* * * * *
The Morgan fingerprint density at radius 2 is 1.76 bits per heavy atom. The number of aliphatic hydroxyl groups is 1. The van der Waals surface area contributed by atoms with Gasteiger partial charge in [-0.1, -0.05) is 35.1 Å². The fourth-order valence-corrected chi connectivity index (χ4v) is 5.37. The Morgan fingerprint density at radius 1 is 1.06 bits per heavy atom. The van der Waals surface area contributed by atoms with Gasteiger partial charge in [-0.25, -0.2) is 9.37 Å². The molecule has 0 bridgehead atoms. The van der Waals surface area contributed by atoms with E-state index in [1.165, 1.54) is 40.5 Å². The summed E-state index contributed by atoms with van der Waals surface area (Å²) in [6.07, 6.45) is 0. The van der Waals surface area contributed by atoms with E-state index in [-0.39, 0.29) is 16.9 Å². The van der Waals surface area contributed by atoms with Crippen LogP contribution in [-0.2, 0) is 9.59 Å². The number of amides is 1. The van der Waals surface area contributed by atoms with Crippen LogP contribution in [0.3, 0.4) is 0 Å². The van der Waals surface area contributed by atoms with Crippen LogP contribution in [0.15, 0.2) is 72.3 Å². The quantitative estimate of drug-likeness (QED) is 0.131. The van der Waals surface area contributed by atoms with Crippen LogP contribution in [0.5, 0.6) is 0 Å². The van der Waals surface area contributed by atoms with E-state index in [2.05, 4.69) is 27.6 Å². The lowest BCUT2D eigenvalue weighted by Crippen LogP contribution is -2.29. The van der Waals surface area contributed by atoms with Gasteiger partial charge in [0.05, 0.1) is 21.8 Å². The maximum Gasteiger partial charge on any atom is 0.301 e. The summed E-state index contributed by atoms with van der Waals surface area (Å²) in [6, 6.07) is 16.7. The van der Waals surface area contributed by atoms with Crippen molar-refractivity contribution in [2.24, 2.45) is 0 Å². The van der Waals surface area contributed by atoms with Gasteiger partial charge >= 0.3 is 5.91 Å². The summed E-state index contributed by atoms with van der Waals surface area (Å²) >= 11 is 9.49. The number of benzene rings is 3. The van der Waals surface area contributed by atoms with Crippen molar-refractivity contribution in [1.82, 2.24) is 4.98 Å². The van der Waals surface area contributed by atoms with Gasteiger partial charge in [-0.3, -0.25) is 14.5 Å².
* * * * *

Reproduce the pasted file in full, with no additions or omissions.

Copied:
The Morgan fingerprint density at radius 2 is 1.76 bits per heavy atom. The number of aliphatic hydroxyl groups is 1. The van der Waals surface area contributed by atoms with Gasteiger partial charge in [-0.1, -0.05) is 35.1 Å². The fourth-order valence-corrected chi connectivity index (χ4v) is 5.37. The Morgan fingerprint density at radius 1 is 1.06 bits per heavy atom. The van der Waals surface area contributed by atoms with Gasteiger partial charge in [-0.25, -0.2) is 9.37 Å². The molecule has 0 bridgehead atoms. The van der Waals surface area contributed by atoms with E-state index in [1.165, 1.54) is 40.5 Å². The summed E-state index contributed by atoms with van der Waals surface area (Å²) in [6.07, 6.45) is 0. The van der Waals surface area contributed by atoms with E-state index in [-0.39, 0.29) is 16.9 Å². The van der Waals surface area contributed by atoms with Crippen LogP contribution in [-0.2, 0) is 9.59 Å². The number of amides is 1. The van der Waals surface area contributed by atoms with Crippen LogP contribution in [0.3, 0.4) is 0 Å². The van der Waals surface area contributed by atoms with Crippen LogP contribution in [0.15, 0.2) is 72.3 Å². The quantitative estimate of drug-likeness (QED) is 0.131. The van der Waals surface area contributed by atoms with Crippen LogP contribution in [0.5, 0.6) is 0 Å². The van der Waals surface area contributed by atoms with E-state index in [2.05, 4.69) is 27.6 Å². The lowest BCUT2D eigenvalue weighted by Crippen LogP contribution is -2.29. The van der Waals surface area contributed by atoms with Gasteiger partial charge in [0.05, 0.1) is 21.8 Å². The maximum Gasteiger partial charge on any atom is 0.301 e. The summed E-state index contributed by atoms with van der Waals surface area (Å²) in [6, 6.07) is 16.7. The van der Waals surface area contributed by atoms with Crippen molar-refractivity contribution in [2.24, 2.45) is 0 Å². The van der Waals surface area contributed by atoms with Gasteiger partial charge >= 0.3 is 5.91 Å². The summed E-state index contributed by atoms with van der Waals surface area (Å²) >= 11 is 9.49. The number of benzene rings is 3. The van der Waals surface area contributed by atoms with Crippen molar-refractivity contribution in [1.82, 2.24) is 4.98 Å². The van der Waals surface area contributed by atoms with Gasteiger partial charge in [-0.3, -0.25) is 14.5 Å².